KEN ROGOFF: I worry about China

Photo by Cancan Chu/Getty Images

Ken Rogoff, the former chief economist of the International Monetary Fund, said a Chinese economic slowdown is one of the biggest problems facing the world economy.

Rogoff, now a professor at Harvard University, said “if you want to look at a part of the world that has a debt problem look at China. They have seen credit fuelled growth and these things don’t go on forever,” in an interview with the BBC.

“Everyone says China’s different, the state owns everything they can control it. Only to a point. It’s definitely a worry, a hard landing in China,” Rogoff said.

He also claimed that “the economy is slowing down much more than the official figures show. We’re having a pretty sharp landing already and I worry about China becoming more of a problem.”

Rogoff is the latest to voice concerns over levels of Chinese debt. The Bank of England last week warned that the expansion of deb in the Chinese economy was a risk to financial stability.

The central bank’s Financial Policy Committee said that “credit growth in China continues to materially outpace GDP growth, and the level and growth of credit relative to GDP in China are very high by international standards.”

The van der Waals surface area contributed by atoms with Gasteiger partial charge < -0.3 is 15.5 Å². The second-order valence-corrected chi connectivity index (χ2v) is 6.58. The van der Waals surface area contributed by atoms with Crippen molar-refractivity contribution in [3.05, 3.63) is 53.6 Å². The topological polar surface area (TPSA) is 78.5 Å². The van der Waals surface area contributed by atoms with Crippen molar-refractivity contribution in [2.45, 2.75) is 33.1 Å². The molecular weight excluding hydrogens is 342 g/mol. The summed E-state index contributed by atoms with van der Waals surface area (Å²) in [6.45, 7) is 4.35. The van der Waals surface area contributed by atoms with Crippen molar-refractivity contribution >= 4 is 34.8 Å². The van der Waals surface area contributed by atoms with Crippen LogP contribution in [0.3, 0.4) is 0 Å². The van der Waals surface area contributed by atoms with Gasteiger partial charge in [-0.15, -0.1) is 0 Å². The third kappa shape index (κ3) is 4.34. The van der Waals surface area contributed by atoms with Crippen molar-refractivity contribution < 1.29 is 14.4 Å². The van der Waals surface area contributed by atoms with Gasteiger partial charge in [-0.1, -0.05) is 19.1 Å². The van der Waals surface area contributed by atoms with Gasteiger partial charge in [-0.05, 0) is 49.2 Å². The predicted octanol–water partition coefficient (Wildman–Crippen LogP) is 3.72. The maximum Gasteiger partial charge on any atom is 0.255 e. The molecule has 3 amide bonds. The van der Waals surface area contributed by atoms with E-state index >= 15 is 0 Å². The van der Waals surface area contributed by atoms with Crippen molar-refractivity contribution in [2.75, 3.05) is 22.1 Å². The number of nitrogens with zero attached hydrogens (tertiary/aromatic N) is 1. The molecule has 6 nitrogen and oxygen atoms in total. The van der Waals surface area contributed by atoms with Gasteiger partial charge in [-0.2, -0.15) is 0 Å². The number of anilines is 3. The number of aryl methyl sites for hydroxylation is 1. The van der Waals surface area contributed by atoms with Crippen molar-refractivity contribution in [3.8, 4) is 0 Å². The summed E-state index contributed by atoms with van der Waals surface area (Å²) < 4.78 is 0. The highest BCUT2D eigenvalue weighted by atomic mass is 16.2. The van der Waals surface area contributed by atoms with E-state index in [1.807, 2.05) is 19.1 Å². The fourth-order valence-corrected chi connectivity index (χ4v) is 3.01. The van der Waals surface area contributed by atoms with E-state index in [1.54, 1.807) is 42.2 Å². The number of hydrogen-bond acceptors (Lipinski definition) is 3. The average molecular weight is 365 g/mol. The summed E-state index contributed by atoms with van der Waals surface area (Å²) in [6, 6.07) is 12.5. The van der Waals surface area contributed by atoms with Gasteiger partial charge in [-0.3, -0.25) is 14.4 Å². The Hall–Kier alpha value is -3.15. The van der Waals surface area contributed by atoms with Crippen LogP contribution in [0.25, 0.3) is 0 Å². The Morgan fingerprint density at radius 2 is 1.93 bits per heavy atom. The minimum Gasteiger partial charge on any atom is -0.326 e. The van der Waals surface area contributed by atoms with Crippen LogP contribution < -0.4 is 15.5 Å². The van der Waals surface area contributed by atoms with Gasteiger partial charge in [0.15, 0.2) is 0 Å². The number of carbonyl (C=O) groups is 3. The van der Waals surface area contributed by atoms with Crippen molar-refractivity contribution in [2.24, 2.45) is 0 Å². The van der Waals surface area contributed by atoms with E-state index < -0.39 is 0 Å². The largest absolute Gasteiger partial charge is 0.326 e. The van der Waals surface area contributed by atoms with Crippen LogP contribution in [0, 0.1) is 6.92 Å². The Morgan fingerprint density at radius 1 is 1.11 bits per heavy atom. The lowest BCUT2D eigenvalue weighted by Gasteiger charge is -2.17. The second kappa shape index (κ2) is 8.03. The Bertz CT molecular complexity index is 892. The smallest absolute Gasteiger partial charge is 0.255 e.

A Chinese economic slowdown is a global problem for two reasons.

First, the world has come to depend on China as an engine for growth while Europe, the US and Japan all struggle with low inflation and low growth.

Secondly, with debt levels so high, a slowdown in growth could trigger a financial crisis similar to that in 2008.

Here is a chart from Nomura that shows how much of their income China’s companies put towards servicing their debts. The rate has doubled since the 2008 financial crisis:

The Bank for International Settlements in Basel, which is a global organisation of central banks, released data last week showing just how dangerous China’s debt bubble is becoming.

The BIS said that China’s credit-to-GDP gap now stands at 30.1%, the highest for any country since data was collected in 1995.

The measure describes how fast credit has been growing in a country, and is an early warning signal for financial crises. It displays the difference between a country’s debt-to-gdp ratio and the long-term trend. The BIS said anything above 10% needs attention.

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